Roundup: Are Some Countries Starting to Ignore the Church?

Robin Marty

Is the Catholic Church beginning to lose a little of its rigid grasp that it has held over numerous countries when it comes to family planning, birth control, reproductive justice, and even infertility treatments?

Is the Catholic Church beginning to lose a little of its rigid grasp that it has held over numerous countries when it comes to family planning, birth control, reproductive justice, and even infertility treatments?  For some countries, the answer could be yes.

In the Philippines, the Catholic Church has made the family planning initiatives of the government a battle of epic proportions.  But as the New York Times points out, it may be a battle the Church is losing, as its influence over the country has started to wane.

[A] battle in Manila over a reproductive health bill may produce not just a push for more easily available contraception — which would reduce poverty and often-fatal illegal abortions — but a clash between local bishops and an increasingly secular society.

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Opponents of the bill have also argued that claims of runaway population growth in the Philippines have been greatly exaggerated. They have a point — one that indicates the extent to which people are already ignoring the church. The Philippines’ fertility decline started late by Asian standards, but the birthrate has halved since 1980. Some of this is due to the huge numbers of women who have gone to work overseas. But it is quite likely that rapid decline will continue regardless of legislation or the church. As countries as varied as Bangladesh, Vietnam and Indonesia have shown, it does not take much to change habits if contraception is easily and cheaply available.

Some argue that it may not matter much whether this bill passes or not because the broader influence of the church hierarchy is fading under the impact of urbanization, migrant workers and a popular culture very open about sex. There is also the example of an elite that often does not practice what it preaches in Congress.

The Philippines is a very religious country but also one where tolerance of priests having relations with women appears high and where marriage breakups and de facto unions are a common and accepted substitute for divorce. Despite five centuries of Catholicism, indigenous practices in which divorce was common and could be initiated by either women or men lurk not far beneath the surface.

Mainstream Catholic influence is also being eroded by the enduring presence of two nationalist Christian denominations, the Iglesia ni Cristo, and the Aglipayans, by the growth of Protestant sects and by the impact of high-profile evangelical and charismatic preachers reaching mass audiences through radio and television.

In short, the Catholic Church may win this round in its battle against contraceptives. But it has probably already lost the war.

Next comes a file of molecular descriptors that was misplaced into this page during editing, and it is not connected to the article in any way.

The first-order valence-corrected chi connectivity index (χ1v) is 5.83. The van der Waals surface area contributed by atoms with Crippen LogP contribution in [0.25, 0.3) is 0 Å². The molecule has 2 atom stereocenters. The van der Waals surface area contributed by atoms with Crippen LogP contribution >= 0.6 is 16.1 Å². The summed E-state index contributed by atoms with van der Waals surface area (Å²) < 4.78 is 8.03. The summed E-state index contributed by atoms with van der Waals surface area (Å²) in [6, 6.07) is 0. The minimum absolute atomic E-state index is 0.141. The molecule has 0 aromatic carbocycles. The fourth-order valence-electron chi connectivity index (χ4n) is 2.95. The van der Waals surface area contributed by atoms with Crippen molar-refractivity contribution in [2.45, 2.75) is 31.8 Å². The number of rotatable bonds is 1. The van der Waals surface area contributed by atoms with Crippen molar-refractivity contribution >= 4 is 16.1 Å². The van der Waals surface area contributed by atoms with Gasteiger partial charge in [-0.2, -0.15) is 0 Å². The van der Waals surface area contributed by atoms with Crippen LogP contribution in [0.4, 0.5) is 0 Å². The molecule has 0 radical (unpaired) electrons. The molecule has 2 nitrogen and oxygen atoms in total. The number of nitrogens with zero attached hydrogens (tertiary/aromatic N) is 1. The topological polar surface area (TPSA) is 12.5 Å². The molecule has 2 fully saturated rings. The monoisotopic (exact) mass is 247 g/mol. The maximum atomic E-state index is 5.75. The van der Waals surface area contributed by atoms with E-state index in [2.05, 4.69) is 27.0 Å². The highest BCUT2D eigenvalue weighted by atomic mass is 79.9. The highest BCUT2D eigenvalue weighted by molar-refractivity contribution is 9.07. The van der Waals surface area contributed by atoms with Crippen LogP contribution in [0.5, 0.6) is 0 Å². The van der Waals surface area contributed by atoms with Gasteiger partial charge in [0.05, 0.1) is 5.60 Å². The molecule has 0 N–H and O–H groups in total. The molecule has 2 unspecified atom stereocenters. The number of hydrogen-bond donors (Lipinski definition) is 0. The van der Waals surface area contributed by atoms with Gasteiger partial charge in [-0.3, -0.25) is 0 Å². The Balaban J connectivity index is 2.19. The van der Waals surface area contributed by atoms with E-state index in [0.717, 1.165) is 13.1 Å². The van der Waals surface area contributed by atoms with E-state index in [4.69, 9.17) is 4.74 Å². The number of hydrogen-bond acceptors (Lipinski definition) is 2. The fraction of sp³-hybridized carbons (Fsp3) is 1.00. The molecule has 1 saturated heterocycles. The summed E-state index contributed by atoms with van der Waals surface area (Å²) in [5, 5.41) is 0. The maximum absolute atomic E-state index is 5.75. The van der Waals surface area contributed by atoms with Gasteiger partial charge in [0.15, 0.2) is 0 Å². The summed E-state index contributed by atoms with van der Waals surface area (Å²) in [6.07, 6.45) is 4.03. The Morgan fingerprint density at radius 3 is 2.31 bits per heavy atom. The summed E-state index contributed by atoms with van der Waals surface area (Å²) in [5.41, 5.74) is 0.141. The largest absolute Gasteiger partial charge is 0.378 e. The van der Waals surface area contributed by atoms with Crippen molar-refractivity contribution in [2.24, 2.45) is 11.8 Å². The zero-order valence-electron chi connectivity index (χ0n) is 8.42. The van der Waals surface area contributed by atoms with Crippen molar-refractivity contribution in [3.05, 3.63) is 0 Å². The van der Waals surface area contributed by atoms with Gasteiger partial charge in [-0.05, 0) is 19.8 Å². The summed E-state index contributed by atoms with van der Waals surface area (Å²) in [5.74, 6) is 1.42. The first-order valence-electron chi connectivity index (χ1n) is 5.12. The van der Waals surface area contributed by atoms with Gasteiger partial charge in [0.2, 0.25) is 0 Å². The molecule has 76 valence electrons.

The decline of the influence of the Church may also be seen in Costa Rica, where the country is considering loosening its ban on in vitro fertilization (IVF).  From the Tico Times:

Taking the lead from the Catholic Church, the Constitutional Chamber of the Supreme Court ruled in 2000 that the process violates life and human dignity, as many of the embryos used in the procedure are lost. In drafting their statement, judges adopted the rhetoric of the Catholic Church, saying children should be conceived naturally and that any manipulation of the process is morally unacceptable. 

In 2008, after all options had been exhausted within the Costa Rican judicial system, ten infertile couples brought the case before the Washington D. C.-based Inter-American Commission on Human Rights (IACHR).

“Nothing is worse than the inability to have a family,” said Andrea Bianchi, who was one of the mothers to testify. “People have sunk into depression, couples have divorced over this. This is the most infuriating thing because you have to wait for someone else to decide (your future).”

In August, the Commission – an entity of the Organization of American States – told Costa Rica that it must take steps to lift the ban, as its signature is on many of the international accords that back the practice.

Sadly, to qualm the complaints from the church, Costa Rica is mandating there be no creation or storage of “extra embryos,” condemning any woman who’s procedure fails the first time to undergo the extensive invasive fertility treatments necessary to create more.

So how can the Church work to woo back people and regain its total influence?  Well, if you believe this article from Business World Online in Manila, with “witty” comebacks to those who question the Church’s stances on sex.

People have the right to their own bodies. True. You also have the right to smell other people’s butts and act like a dog but that wouldn’t be sane. However, for Catholics, the belief is that God owns your bodies and the Church is simply pointing out that there’s a better way to exercise your rights. The Church won’t coerce you to not act stupid (Like how? Pull a gun?).


Mini Roundup: Two totally contrasting views on the “Open Hearts, Open Minds” event makes you wonder whether they were even attending the same conference.

October 22, 2010

October 21, 2010

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